No Such Thing as a “Typical” Shark—Shark Diversity, Part 1


Basking, Zebra, Ornate Wobbegong

There are over 500 different types of shark. Each has evolved with a specific tooth structure, skin pattern, body type and other traits to suit them to living in a specific niche and hunting a certain range of prey. Here’s a quick overview of some sharks and their adaptations to give you an idea of how diverse they are:

Tooth Structure
Some sharks, like Makos, have pointy teeth that are perfect for impaling and trapping fast, slippery fish. Others, such as Whites, have serrated teeth for tearing through and removing chunks of meat from blubbery sea mammals. Bottom dwelling sharks, like Port Jacksons, sport flat teeth that can crush shells or exoskeletons. The three filter feeding sharks—Whale, Megamouth and Basking—have minuscule teeth that are essentially useless for catching prey, but the spongy tissue along their gills can sieve tons of zooplankton from the ocean as they swim with their mouths open. White Spotted Bamboo sharks have extra versatile teeth—not only are they pointed to pierce and grasp fish, but the ligaments that attach the teeth to the jaw are unusually flexible to allow the teeth to fold back under pressure, becoming a flat surface that can crush hard shelled creatures. The small, parasitic Cookie Cutter shark attaches itself to large fish or marine mammals using its suctorial lips, and then removes a plug of flesh by vibrating its jaws and twisting its body.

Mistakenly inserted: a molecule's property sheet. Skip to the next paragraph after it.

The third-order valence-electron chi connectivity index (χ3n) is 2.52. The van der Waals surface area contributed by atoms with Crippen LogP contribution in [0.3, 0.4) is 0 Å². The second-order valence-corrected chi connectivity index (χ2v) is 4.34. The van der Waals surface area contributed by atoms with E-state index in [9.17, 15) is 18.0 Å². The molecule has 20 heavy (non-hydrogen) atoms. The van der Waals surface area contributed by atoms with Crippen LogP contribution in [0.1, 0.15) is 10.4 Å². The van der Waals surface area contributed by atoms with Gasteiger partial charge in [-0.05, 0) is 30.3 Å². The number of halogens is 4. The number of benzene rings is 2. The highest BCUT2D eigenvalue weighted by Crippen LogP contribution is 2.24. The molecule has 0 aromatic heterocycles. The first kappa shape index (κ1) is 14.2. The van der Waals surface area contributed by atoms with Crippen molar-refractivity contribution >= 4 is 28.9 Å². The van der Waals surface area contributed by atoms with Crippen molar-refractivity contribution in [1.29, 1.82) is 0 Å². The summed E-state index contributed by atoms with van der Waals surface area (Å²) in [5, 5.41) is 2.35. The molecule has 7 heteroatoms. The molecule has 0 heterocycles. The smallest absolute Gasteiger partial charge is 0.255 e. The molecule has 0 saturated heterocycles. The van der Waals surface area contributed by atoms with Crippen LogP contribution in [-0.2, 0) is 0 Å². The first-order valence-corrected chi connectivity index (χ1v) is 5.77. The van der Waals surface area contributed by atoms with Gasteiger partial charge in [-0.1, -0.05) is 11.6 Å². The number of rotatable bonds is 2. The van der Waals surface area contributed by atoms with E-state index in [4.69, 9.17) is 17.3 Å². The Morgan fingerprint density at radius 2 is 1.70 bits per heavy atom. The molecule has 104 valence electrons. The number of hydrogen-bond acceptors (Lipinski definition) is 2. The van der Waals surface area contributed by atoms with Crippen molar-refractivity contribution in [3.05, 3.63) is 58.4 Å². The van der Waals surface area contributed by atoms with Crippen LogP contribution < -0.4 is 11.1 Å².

Skin Patterns
Many deep-sea sharks are solid colors, mainly black, brown, grey or white. Most pelagic species are a single color on their upper body—usually a shade of blue, grey or brown—with a lighter underbelly. This counter-shading makes them inconspicuous if viewed from below (white belly against a lighted surface) or above (dark upper body against darker depths). The majority of bottom dwelling sharks have more complex skin patterns—from spots to stripes to blotches or a combination thereof—that camouflage them against coral or rocks. Wobbegongs even have irregular flaps of loose flesh around their mouths that resemble fonds of seaweed. Some sharks use their appearance to attract prey. Oceanic Whitetips have broad fins with white blotches on the ends that, under certain light and water conditions, are clearly visible while the rest of the shark becomes indistinct. Their whitened fin tips appear to be a small school of fish, which lures larger prey fish. Some deep-sea sharks, like Pygmy sharks, entice prey with bioluminescent patches of skin.


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